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The Murder of an Indigenous Woman in Winnipeg Is Reopening Old Wounds

The woman was a cousin of Tina Fontaine, whose 2014 murder sparked calls for a national inquiry into missing and murdered Indigenous women.

A cousin of Tina Fontaine, whose murder sparked a national call for an inquiry into missing and murdered Indigenous women and girls in 2014, died in hospital earlier this week after she was shot in the back of the head and her house was set on fire, according to reports from her family.

29-year-old Jeanenne Fontaine, the second Indigenous women shot and killed in Winnipeg since Sunday, was found inside of her burning home on Winnipeg's north end Tuesday, her family told the CBC.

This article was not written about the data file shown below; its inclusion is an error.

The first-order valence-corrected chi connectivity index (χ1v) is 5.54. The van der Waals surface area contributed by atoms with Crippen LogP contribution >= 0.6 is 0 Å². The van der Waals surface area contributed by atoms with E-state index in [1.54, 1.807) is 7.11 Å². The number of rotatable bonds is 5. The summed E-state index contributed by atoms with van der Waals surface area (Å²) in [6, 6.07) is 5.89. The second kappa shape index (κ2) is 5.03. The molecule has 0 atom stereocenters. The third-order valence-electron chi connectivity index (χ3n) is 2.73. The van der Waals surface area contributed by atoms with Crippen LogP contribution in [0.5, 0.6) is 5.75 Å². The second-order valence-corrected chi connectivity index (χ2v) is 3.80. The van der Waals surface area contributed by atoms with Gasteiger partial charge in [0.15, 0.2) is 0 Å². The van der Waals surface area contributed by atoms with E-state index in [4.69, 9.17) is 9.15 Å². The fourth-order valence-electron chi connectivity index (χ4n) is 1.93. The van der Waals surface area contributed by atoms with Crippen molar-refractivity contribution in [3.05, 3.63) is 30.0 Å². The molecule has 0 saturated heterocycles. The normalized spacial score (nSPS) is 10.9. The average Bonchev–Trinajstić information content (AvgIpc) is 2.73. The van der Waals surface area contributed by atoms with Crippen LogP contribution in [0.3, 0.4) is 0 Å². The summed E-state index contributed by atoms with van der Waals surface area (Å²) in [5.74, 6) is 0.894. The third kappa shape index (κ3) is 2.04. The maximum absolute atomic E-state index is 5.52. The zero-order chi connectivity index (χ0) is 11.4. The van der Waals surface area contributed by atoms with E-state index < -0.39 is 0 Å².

They said Jeanenne was rushed to hospital, but was taken off life support late Wednesday morning. She was a mother of three.

Winnipeg police haven't confirmed her family's report, but are investigating the incident as a homicide and believe the fire was set deliberately. In an interview with the CBC, Constable Jason Michalyshen said Winnipeg police have visited the house Jeanenne was found in many times for a "variety of matters." A 22-year-old man was shot in the lower body at a house party there three months ago, which he recovered from.

Michalyshen said that while autopsy results are still pending, the shooting and injuries Jeanenne sustained from the fire are attributed to her death. He wouldn't confirm whether the shooting was random or targeted, but did say that investigators would probe any potential connections to gang or drug activity.

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